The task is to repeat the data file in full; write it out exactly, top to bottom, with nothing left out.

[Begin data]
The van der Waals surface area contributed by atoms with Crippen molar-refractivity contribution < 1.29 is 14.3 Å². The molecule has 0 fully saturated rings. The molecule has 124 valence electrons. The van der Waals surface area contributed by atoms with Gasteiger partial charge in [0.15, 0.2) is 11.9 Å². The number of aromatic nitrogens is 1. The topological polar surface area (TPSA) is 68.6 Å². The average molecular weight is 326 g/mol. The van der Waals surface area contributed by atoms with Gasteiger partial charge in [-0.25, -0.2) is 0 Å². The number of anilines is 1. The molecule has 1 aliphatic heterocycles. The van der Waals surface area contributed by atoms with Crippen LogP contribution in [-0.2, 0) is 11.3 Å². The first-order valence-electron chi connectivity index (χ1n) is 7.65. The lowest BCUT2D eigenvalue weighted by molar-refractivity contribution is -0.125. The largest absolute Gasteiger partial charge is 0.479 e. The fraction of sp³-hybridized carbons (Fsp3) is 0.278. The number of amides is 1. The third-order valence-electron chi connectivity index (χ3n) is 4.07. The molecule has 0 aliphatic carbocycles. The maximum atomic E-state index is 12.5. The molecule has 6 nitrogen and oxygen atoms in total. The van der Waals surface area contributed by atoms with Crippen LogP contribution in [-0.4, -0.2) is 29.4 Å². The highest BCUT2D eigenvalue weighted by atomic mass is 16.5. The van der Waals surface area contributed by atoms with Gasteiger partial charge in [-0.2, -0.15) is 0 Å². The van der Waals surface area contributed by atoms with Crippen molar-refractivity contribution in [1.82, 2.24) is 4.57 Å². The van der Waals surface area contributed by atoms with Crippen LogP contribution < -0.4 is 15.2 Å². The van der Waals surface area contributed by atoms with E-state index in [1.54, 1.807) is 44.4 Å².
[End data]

The van der Waals surface area contributed by atoms with Crippen molar-refractivity contribution < 1.29 is 14.3 Å². The molecule has 0 fully saturated rings. The molecule has 124 valence electrons. The van der Waals surface area contributed by atoms with Gasteiger partial charge in [0.15, 0.2) is 11.9 Å². The number of aromatic nitrogens is 1. The topological polar surface area (TPSA) is 68.6 Å². The average molecular weight is 326 g/mol. The van der Waals surface area contributed by atoms with Gasteiger partial charge in [-0.25, -0.2) is 0 Å². The number of anilines is 1. The molecule has 1 aliphatic heterocycles. The van der Waals surface area contributed by atoms with Crippen LogP contribution in [-0.2, 0) is 11.3 Å². The first-order valence-electron chi connectivity index (χ1n) is 7.65. The lowest BCUT2D eigenvalue weighted by molar-refractivity contribution is -0.125. The largest absolute Gasteiger partial charge is 0.479 e. The fraction of sp³-hybridized carbons (Fsp3) is 0.278. The number of amides is 1. The third-order valence-electron chi connectivity index (χ3n) is 4.07. The molecule has 0 aliphatic carbocycles. The maximum atomic E-state index is 12.5. The molecule has 6 nitrogen and oxygen atoms in total. The van der Waals surface area contributed by atoms with Crippen LogP contribution in [-0.4, -0.2) is 29.4 Å². The highest BCUT2D eigenvalue weighted by atomic mass is 16.5. The van der Waals surface area contributed by atoms with Gasteiger partial charge in [-0.2, -0.15) is 0 Å². The van der Waals surface area contributed by atoms with Crippen molar-refractivity contribution in [1.82, 2.24) is 4.57 Å². The van der Waals surface area contributed by atoms with Crippen LogP contribution < -0.4 is 15.2 Å². The van der Waals surface area contributed by atoms with E-state index in [1.54, 1.807) is 44.4 Å².